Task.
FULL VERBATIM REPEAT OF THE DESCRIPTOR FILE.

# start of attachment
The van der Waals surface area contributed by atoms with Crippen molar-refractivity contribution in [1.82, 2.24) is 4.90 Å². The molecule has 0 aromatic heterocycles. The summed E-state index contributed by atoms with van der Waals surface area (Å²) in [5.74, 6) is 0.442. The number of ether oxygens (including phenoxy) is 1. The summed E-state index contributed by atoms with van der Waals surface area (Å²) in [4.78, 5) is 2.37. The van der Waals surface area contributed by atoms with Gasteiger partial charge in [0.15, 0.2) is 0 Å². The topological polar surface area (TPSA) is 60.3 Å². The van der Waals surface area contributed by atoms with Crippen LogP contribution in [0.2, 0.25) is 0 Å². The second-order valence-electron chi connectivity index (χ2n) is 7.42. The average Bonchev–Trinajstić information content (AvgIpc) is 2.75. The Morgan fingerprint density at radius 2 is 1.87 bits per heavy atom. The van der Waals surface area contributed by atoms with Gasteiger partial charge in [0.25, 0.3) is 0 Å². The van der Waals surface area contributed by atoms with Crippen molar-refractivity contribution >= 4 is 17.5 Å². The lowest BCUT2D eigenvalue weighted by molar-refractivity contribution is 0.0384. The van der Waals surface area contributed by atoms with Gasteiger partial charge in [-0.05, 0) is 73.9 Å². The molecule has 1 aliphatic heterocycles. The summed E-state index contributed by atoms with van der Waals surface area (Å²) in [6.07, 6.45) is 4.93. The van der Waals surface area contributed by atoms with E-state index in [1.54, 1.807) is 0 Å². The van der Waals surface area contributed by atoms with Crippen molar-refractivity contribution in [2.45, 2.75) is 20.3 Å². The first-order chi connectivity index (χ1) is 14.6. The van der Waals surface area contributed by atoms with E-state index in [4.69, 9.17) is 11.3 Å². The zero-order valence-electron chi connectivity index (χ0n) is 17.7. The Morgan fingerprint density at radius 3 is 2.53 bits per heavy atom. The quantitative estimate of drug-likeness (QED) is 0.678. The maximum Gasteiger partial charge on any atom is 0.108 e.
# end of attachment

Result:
The van der Waals surface area contributed by atoms with Crippen molar-refractivity contribution in [1.82, 2.24) is 4.90 Å². The molecule has 0 aromatic heterocycles. The summed E-state index contributed by atoms with van der Waals surface area (Å²) in [5.74, 6) is 0.442. The number of ether oxygens (including phenoxy) is 1. The summed E-state index contributed by atoms with van der Waals surface area (Å²) in [4.78, 5) is 2.37. The van der Waals surface area contributed by atoms with Gasteiger partial charge in [0.15, 0.2) is 0 Å². The topological polar surface area (TPSA) is 60.3 Å². The van der Waals surface area contributed by atoms with Crippen LogP contribution in [0.2, 0.25) is 0 Å². The second-order valence-electron chi connectivity index (χ2n) is 7.42. The average Bonchev–Trinajstić information content (AvgIpc) is 2.75. The Morgan fingerprint density at radius 2 is 1.87 bits per heavy atom. The van der Waals surface area contributed by atoms with Gasteiger partial charge in [0.25, 0.3) is 0 Å². The van der Waals surface area contributed by atoms with Crippen molar-refractivity contribution >= 4 is 17.5 Å². The lowest BCUT2D eigenvalue weighted by molar-refractivity contribution is 0.0384. The van der Waals surface area contributed by atoms with Gasteiger partial charge in [-0.05, 0) is 73.9 Å². The molecule has 1 aliphatic heterocycles. The summed E-state index contributed by atoms with van der Waals surface area (Å²) in [6.07, 6.45) is 4.93. The van der Waals surface area contributed by atoms with E-state index in [1.54, 1.807) is 0 Å². The van der Waals surface area contributed by atoms with Crippen molar-refractivity contribution in [2.45, 2.75) is 20.3 Å². The first-order chi connectivity index (χ1) is 14.6. The van der Waals surface area contributed by atoms with E-state index in [4.69, 9.17) is 11.3 Å². The zero-order valence-electron chi connectivity index (χ0n) is 17.7. The Morgan fingerprint density at radius 3 is 2.53 bits per heavy atom. The quantitative estimate of drug-likeness (QED) is 0.678. The maximum Gasteiger partial charge on any atom is 0.108 e.